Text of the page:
When it comes to editing, we are all beginners. We stay beginners. We take the time to study our writing like a beginner - with interest and deliberately.

If we don't approach each article from that perspective, we can create the illusion that we wrote it so well, it doesn't need more than a cursory glance.


So, what are some basic editing tasks that will guarantee a better-finished product?


Justin Alcala makes an excellent point that, “A good editor can make a respectable writer remarkable, just like a good parent helps a child become amazing.”

Approach editing as the icing on the cake, with a goal to make it as refined and presentable as possible.

And, if you happen to be stuck in bed for a few days, write and edit by hand.

There's lessons in that exercise as well, and if you eat cake, don't worry about the crumbs. I didn't.

© 2015 Marilyn L Davis


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    • MDavisatTIERS profile image

      Marilyn L Davis 3 years ago from Georgia

      Good morning, Kristen; thank you. I'm still not 100% and have to get caught up on reading and well, yes, writing. You are on my "to-do" list....I'll get there eventually. ~Marilyn

    • Kristen Howe profile image

      Kristen Howe 3 years ago from Northeast Ohio

      Great hub on how to edit well and get better at it. Very inspirational and useful. Voted up!

    • MDavisatTIERS profile image

      Marilyn L Davis 3 years ago from Georgia

      Good evening, Ann; I also like double spacing and often print in an odd color - green or purple. They just "glow" and I can see more mistakes. Thanks for your comment. ~Marilyn

    • annart profile image

      Ann Carr 3 years ago from SW England

      Hope the pain and the bruises disappear fast! I like your upbeat approach to editing etc. It's all so true; we need to proof-read, spell-check, edit like mad over and over and then get someone else to do it too!

      I find double spacing works well for me. Changing colour is a good idea and often larger print makes it easier to notice mistakes.

      Great hub; an amusing slant on the writing business.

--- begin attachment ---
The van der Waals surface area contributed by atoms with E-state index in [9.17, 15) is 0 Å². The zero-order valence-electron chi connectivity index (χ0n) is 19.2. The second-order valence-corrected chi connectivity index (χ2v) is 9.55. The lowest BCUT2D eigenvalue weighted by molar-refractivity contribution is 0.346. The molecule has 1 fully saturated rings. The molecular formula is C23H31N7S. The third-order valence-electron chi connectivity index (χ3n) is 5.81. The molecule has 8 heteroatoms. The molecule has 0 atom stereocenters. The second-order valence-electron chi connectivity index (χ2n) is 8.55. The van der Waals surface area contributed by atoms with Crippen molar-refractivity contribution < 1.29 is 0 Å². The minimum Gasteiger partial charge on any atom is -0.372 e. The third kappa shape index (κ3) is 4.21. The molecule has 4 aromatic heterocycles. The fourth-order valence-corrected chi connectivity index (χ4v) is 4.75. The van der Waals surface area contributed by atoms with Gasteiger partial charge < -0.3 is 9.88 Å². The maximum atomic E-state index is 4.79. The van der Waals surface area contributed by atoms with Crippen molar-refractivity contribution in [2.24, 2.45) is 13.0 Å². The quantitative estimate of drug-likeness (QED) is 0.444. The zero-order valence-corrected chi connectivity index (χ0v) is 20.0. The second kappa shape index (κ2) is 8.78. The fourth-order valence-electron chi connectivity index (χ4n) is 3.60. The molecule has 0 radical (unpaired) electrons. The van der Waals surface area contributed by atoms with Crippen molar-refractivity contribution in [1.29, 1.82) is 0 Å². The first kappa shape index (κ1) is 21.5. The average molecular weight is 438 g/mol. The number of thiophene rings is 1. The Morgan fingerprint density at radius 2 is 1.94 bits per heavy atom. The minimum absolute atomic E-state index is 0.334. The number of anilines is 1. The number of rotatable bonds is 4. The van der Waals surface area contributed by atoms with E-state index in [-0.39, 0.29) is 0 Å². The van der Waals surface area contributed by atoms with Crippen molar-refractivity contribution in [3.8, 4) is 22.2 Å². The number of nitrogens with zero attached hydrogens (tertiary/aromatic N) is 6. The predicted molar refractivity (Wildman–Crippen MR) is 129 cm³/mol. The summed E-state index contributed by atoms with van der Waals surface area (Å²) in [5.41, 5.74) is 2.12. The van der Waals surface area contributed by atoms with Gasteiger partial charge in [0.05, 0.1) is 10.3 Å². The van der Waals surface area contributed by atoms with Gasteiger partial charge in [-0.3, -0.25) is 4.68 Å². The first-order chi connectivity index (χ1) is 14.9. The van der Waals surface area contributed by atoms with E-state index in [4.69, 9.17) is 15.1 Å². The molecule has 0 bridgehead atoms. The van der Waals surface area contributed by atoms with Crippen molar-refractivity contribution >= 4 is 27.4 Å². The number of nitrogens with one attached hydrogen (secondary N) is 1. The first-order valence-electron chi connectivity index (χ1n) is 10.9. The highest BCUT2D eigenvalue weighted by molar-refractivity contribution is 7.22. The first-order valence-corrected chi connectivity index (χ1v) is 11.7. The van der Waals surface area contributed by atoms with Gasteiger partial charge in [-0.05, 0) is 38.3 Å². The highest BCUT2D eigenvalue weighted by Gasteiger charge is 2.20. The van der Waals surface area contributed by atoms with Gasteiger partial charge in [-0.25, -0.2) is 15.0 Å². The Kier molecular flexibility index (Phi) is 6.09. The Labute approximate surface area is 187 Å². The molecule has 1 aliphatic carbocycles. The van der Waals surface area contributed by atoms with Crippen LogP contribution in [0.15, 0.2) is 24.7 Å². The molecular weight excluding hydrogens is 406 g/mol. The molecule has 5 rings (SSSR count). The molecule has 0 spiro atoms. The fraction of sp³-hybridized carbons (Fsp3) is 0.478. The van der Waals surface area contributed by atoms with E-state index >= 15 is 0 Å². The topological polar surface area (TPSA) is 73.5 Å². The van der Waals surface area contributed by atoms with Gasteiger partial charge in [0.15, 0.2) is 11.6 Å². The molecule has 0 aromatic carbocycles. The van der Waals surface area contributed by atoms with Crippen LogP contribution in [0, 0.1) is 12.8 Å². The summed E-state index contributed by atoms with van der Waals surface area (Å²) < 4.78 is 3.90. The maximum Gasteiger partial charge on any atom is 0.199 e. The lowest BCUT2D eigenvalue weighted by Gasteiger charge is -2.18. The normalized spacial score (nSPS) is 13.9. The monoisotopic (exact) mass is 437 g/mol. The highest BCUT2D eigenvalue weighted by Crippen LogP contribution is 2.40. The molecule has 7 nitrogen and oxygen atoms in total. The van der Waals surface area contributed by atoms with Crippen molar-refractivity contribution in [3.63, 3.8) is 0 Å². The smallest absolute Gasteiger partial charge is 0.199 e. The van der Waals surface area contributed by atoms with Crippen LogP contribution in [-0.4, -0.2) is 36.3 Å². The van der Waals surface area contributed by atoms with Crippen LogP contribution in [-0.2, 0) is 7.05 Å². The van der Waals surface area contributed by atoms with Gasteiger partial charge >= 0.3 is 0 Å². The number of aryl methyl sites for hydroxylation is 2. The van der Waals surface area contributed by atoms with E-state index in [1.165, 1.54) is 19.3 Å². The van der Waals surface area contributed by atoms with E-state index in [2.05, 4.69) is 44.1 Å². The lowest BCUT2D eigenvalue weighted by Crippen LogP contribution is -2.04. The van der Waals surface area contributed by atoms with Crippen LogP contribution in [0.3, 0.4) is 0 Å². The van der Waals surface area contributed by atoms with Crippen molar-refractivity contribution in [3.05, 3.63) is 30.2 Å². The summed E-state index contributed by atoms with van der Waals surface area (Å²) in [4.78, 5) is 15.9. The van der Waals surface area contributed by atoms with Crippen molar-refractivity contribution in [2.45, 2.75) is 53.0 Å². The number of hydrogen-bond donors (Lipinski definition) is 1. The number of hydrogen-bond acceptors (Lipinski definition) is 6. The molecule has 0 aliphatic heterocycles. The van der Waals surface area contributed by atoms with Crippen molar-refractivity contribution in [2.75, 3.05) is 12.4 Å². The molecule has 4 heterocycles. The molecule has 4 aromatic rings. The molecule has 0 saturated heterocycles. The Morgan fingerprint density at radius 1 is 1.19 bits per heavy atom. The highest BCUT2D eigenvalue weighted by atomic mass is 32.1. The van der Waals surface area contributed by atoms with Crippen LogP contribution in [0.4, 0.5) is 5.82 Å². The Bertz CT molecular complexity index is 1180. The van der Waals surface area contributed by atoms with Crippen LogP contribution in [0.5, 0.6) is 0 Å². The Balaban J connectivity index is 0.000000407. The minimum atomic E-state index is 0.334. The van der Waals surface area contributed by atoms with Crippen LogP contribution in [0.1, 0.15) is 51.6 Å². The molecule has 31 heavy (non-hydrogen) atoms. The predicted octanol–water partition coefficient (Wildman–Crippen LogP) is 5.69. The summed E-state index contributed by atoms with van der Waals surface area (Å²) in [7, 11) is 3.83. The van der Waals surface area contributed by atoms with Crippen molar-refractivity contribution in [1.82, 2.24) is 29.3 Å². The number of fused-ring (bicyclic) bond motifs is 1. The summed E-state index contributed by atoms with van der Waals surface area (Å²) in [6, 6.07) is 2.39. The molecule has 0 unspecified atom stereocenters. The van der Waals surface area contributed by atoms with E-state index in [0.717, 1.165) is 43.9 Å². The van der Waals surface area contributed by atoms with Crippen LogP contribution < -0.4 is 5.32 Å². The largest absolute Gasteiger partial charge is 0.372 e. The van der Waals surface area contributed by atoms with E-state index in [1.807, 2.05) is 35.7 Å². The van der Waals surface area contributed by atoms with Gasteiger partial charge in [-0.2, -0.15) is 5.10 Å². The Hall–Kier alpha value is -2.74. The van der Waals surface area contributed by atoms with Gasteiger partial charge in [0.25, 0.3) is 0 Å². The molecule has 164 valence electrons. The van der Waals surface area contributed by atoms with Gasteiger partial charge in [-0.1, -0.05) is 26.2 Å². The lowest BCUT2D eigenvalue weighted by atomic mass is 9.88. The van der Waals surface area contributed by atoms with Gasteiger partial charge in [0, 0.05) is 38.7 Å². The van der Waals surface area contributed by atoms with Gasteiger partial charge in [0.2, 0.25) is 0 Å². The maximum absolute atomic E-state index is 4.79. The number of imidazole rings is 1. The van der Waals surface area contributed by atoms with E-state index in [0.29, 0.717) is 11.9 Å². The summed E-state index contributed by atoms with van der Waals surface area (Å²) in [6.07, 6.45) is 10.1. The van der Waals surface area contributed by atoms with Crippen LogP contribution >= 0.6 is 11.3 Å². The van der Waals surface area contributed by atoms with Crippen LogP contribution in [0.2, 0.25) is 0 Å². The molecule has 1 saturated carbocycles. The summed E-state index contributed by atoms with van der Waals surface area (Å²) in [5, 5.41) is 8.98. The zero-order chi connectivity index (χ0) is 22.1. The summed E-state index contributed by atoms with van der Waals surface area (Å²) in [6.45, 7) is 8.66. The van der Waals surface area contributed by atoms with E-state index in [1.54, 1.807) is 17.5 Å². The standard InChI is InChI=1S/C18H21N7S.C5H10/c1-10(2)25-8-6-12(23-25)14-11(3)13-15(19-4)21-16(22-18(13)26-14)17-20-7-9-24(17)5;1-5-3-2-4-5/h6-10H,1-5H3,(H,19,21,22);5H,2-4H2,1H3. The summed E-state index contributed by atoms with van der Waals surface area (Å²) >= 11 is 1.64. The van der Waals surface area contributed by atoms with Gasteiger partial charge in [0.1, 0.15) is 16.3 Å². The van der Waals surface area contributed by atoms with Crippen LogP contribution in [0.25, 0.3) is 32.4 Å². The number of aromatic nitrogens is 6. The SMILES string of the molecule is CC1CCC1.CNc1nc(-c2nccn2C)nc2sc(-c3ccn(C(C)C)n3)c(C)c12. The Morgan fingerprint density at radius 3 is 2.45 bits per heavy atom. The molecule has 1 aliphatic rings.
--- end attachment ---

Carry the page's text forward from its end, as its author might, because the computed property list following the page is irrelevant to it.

• MDavisatTIERS profile image

      Marilyn L Davis 3 years ago from Georgia

      Good afternoon, Say Yes to Life; valid points in your comment. Self-editing is difficult. I'll love for us to set up some type of edit exchange as I know most of us can't hire anyone....Thanks for stopping by. ~Marilyn

    • Say Yes To Life profile image

      Yoleen Lucas 3 years ago from Big Island of Hawaii

      Sorry to hear about your injury! Hope you get well soon!

      Self-editing is tough! A few years back, I was fortunate to be in a writing workshop, where we critique each other's work. Others were able to point out features they didn't understand that I had assumed everyone knew about. That's a mistake we all make, because we see things from our own point of view. I think it's best to have others edit your work, while you edit theirs. The more, the better. "It takes a whole village to raise a child."

    • MDavisatTIERS profile image

      Marilyn L Davis 3 years ago from Georgia

      Good evening, manatita44; thanks for stopping by and the comment. I do like the Panda story as well. Or the ""Lets eat grandma" one, also. Punctuation does make a difference. ~Marilyn

    • MDavisatTIERS profile image

      Marilyn L Davis 3 years ago from Georgia

      Good evening, Bill; I can't remember the last time I saw an error in yours.....mending daily and hope to find a more comfortable position for my leg next week. Thanks for stopping by, reading and commenting. ~Marilyn